Fixing a camper.

smokinj Posted By smokinj, Aug 24, 2012 at 9:09 AM

  1. smokinj

    smokinj
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    Anyone replace this board before? Seems to be rotted all the way across. You can see it in the second pic.

    photo (25).JPG photo (22).JPG
     
  2. Jags

    Jags
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    Jay - is that board glued or is it mechanically fastened? I have never done a repair like what you are asking, but did play with a buddy's old pop-up, trying to limp it along for another year or two.

    Be aware - the skin on those is all but brittle. What ever you do, go slow and in small increments or you will simply tear the skin.
     
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  3. smokinj

    smokinj
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    The board feels so rotted that I can pull it out in dust. This thing is a 2004 and traded for it and everything else is close to new. I will have to get into it more to figure out if it is glued. Its going to be the 2012 Deer battle wagaon.
     
  4. Jags

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    If you can get the rotten board out in pieces, you know what to do after that. Construction adhesive can be your friend when working with these campers.;)
     
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  5. smokinj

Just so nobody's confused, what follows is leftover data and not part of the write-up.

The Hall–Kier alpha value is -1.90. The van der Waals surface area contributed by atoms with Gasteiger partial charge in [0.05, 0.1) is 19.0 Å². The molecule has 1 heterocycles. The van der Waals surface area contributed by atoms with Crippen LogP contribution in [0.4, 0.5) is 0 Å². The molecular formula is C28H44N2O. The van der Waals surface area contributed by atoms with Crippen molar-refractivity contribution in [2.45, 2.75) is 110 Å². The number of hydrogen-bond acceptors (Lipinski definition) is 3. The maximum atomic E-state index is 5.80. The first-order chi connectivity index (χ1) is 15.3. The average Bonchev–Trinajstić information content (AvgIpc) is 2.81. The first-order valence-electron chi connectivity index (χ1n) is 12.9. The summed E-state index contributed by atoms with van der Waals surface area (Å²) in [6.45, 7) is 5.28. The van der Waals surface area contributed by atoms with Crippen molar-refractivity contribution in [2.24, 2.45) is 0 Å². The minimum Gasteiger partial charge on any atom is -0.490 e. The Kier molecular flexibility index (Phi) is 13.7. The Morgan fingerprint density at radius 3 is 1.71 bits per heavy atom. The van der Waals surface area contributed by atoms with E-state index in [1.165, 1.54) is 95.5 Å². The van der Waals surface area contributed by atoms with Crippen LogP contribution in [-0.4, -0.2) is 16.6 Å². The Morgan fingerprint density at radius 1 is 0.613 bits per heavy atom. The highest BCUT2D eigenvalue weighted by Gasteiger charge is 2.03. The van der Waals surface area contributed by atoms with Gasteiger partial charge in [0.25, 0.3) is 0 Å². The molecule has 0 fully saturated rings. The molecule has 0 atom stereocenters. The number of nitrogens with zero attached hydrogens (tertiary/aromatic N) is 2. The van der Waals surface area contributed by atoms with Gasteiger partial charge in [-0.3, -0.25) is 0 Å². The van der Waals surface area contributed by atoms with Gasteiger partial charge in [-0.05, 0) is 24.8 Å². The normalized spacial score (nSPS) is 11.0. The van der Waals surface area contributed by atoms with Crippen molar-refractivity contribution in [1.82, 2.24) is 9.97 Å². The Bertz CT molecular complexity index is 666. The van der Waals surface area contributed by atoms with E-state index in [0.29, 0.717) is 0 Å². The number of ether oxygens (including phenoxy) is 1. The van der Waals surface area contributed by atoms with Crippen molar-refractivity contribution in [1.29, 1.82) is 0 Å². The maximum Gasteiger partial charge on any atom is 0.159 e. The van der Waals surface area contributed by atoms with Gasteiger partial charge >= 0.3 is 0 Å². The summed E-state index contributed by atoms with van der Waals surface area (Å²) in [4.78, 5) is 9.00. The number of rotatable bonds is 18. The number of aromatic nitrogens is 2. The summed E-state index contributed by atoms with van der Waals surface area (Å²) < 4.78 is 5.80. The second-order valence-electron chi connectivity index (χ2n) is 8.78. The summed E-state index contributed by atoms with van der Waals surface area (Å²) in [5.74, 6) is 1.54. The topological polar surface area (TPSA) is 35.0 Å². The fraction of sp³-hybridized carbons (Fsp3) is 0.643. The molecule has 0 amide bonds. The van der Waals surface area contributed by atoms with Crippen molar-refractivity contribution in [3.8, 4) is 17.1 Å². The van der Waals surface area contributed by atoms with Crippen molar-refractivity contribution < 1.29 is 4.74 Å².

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    That puts me futher ahead than where I was...
     
  6. Jags

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    Again - be real careful with that aluminum - it will tear and split on you in a heart beat. Be gentle.
     
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  7. smokinj

    smokinj
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    Oh Wow, You do know me....lol probally better let the gf do that part. lmao
     
  8. smoke show

    smoke show
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    I had an old pop up and the roof supports pulled out of the roof because the wood was rotten.
    I patched in a new piece of plywood on the really bad side(PITA) and on the other side I put stainless plates(painted white), then ran down to the dealer and traded it. Camper constuction is marginal at best, and when they leak its usually too late. Oh and thats probly not aluminum, but it will be brittle as all get out. I see its ripped already. Good luck...
     
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  9. fox9988

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    Is it rotten on the left side (spot in 1st pic) and on the back? All the way around? I've never done this kind of repair but it might be easier to pull the whole skin off the bad side/sides. When you get under the skin it should be all wood framed (some have a steel frame with wood over it). Regardless if you can get to it, it shouldn't be too bad to fix. +1 on the construction adhesive.
     
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  10. smokinj

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    If it really comes down to it I will re-skin it. It books out over 20 times what I have in it. (It would even be worth putting a/c in at 500.00)
     
  11. smokinj

    smokinj
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    Yes it is rotten you can tell they put a quick fix on it.